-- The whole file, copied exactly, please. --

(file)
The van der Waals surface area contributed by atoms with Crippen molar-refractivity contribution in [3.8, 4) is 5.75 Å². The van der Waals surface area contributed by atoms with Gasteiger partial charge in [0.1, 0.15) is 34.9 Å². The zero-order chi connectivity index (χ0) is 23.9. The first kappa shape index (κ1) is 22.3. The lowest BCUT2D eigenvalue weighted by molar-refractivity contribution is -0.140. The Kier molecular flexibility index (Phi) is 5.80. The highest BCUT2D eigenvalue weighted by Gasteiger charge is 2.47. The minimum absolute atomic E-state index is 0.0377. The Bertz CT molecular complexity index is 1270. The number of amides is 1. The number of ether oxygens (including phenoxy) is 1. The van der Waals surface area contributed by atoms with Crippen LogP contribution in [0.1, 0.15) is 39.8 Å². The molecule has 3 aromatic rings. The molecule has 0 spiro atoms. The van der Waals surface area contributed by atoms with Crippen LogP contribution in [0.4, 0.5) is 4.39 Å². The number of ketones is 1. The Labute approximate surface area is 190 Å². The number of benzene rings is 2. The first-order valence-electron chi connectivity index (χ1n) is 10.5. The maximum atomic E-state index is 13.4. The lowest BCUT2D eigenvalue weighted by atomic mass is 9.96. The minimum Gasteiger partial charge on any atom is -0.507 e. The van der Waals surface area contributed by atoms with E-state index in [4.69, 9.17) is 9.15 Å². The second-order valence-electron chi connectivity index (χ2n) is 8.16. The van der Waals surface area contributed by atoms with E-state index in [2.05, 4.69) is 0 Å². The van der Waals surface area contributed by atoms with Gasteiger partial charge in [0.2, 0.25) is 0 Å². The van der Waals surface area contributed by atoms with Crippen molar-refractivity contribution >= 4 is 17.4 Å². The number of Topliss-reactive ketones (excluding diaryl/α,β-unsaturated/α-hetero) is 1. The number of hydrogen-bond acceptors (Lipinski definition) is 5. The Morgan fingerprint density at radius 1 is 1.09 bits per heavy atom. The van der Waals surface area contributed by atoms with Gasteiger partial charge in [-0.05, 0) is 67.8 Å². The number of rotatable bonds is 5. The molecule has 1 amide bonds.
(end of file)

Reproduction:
The van der Waals surface area contributed by atoms with Crippen molar-refractivity contribution in [3.8, 4) is 5.75 Å². The van der Waals surface area contributed by atoms with Gasteiger partial charge in [0.1, 0.15) is 34.9 Å². The zero-order chi connectivity index (χ0) is 23.9. The first kappa shape index (κ1) is 22.3. The lowest BCUT2D eigenvalue weighted by molar-refractivity contribution is -0.140. The Kier molecular flexibility index (Phi) is 5.80. The highest BCUT2D eigenvalue weighted by Gasteiger charge is 2.47. The minimum absolute atomic E-state index is 0.0377. The Bertz CT molecular complexity index is 1270. The number of amides is 1. The number of ether oxygens (including phenoxy) is 1. The van der Waals surface area contributed by atoms with Crippen LogP contribution in [0.1, 0.15) is 39.8 Å². The molecule has 3 aromatic rings. The molecule has 0 spiro atoms. The van der Waals surface area contributed by atoms with Crippen LogP contribution in [0.4, 0.5) is 4.39 Å². The number of ketones is 1. The Labute approximate surface area is 190 Å². The number of benzene rings is 2. The first-order valence-electron chi connectivity index (χ1n) is 10.5. The maximum atomic E-state index is 13.4. The lowest BCUT2D eigenvalue weighted by atomic mass is 9.96. The minimum Gasteiger partial charge on any atom is -0.507 e. The van der Waals surface area contributed by atoms with E-state index in [4.69, 9.17) is 9.15 Å². The second-order valence-electron chi connectivity index (χ2n) is 8.16. The van der Waals surface area contributed by atoms with E-state index in [2.05, 4.69) is 0 Å². The van der Waals surface area contributed by atoms with Gasteiger partial charge in [0.2, 0.25) is 0 Å². The van der Waals surface area contributed by atoms with Crippen molar-refractivity contribution >= 4 is 17.4 Å². The number of Topliss-reactive ketones (excluding diaryl/α,β-unsaturated/α-hetero) is 1. The number of hydrogen-bond acceptors (Lipinski definition) is 5. The Morgan fingerprint density at radius 1 is 1.09 bits per heavy atom. The van der Waals surface area contributed by atoms with Gasteiger partial charge in [-0.05, 0) is 67.8 Å². The number of rotatable bonds is 5. The molecule has 1 amide bonds.